Each month, Abraham Riesman offers recommendations of comics media, including book-length graphic novels, comics-format nonfiction, ongoing series, and comics-related items in other forms. With any luck, at least one of them will be a match for you. Read last month’s list here.
Thee Collected Cyanide Milkshake, by Liz Suburbia (Gimme Action)
Punk’s not dead in this collection of DIY mini-comics from rising star Liz Suburbia. If you enjoyed her unsettling teen-drama graphic novel Sacred Heart, you’re in for something of a surprise, as the comics inside Thee Collected Cyanide Milkshake generally eschew the serious in favor of the profane and goofy. There are stories about a recently broken-up couple surviving a zombie apocalypse with the help of mermaids, stories about sentient dogs getting into trouble, and a heaping helping of semi-obscene fake ads (I’m particularly fond of one with a mustachioed gent lying near an old computer with the ad copy “Let This Man Teach You HTML: How to Make Love”). Interspersed throughout are text columns where Suburbia gives the reader motivational speeches and recommendations on how to be a good person. It all adds up to a gleefully hard-core exploration of the human condition in big, fat Sharpie.
Border Town, by Eric M. Esquivel, Ramon Villalobos, Tamra Bonvillain, and Deron Bennett (DC)
One of the most hotly anticipated series of the year has finally arrived, and it doesn’t disappoint. After years of disrepair and disregard, DC Comics’ Vertigo imprint announced a relaunch earlier this year, and ever since, artist and Twitter expert Ramon Villalobos has been hyping his project with writer Eric M. Esquivel and color artist Tamra Bonvillain, Border Town. It chronicles the teenage struggles of a Latino kid who shows up in a, well, border town in the American Southwest and quickly learns that there’s much more there than meets the eye. Before you can say “ruh-roh,” ancient Mexican gods are bursting through from the underworld, and our protagonist has to band together with a motley assemblage of friends and enemies to combat the threat. Esquivel, a relative unknown, does a bang-up job of ratcheting up the tension and humor, and Villalobos and Bonvillain remain two of the best visualists in the comics hustle today.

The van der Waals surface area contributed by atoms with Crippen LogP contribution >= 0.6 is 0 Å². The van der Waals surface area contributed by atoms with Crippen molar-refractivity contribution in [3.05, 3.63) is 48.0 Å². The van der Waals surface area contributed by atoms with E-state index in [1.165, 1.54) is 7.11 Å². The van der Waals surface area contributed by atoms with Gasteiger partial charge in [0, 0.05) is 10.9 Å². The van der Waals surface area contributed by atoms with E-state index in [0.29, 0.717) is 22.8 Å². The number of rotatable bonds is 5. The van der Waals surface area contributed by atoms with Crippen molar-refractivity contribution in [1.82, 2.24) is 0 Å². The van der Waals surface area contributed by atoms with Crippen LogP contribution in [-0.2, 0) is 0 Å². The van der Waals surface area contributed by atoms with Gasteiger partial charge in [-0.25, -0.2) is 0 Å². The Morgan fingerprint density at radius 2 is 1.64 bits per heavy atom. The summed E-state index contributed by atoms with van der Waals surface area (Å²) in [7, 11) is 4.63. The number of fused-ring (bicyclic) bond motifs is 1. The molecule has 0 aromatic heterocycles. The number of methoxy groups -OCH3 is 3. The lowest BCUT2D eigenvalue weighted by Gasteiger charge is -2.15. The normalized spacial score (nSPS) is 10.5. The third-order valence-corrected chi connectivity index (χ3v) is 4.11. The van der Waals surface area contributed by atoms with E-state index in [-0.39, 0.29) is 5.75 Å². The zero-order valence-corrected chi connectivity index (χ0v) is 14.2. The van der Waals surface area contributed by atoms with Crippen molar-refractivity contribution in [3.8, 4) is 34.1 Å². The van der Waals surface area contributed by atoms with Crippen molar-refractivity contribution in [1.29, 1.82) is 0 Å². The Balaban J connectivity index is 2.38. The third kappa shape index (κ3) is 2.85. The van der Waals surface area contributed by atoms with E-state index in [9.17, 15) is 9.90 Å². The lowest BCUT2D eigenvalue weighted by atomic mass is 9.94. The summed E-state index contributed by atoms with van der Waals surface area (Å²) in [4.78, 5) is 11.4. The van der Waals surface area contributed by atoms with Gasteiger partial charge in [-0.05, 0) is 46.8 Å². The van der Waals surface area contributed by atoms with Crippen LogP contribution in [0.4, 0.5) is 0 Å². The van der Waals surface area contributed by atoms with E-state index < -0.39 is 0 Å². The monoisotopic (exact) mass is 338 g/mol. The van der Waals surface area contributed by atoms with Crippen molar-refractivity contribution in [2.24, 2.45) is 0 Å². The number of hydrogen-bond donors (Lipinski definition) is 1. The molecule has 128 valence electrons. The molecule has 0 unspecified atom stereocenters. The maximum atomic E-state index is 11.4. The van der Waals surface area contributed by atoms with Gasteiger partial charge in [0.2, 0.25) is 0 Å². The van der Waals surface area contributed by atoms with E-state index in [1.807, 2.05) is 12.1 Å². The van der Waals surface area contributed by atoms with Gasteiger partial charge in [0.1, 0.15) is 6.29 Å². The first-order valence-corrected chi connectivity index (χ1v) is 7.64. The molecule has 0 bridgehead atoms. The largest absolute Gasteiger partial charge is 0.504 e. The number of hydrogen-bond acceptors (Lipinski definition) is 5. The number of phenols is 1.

The League of Extraordinary Gentlemen: The Tempest, by Alan Moore, Kevin O’Neill, and Todd Klein (Top Shelf)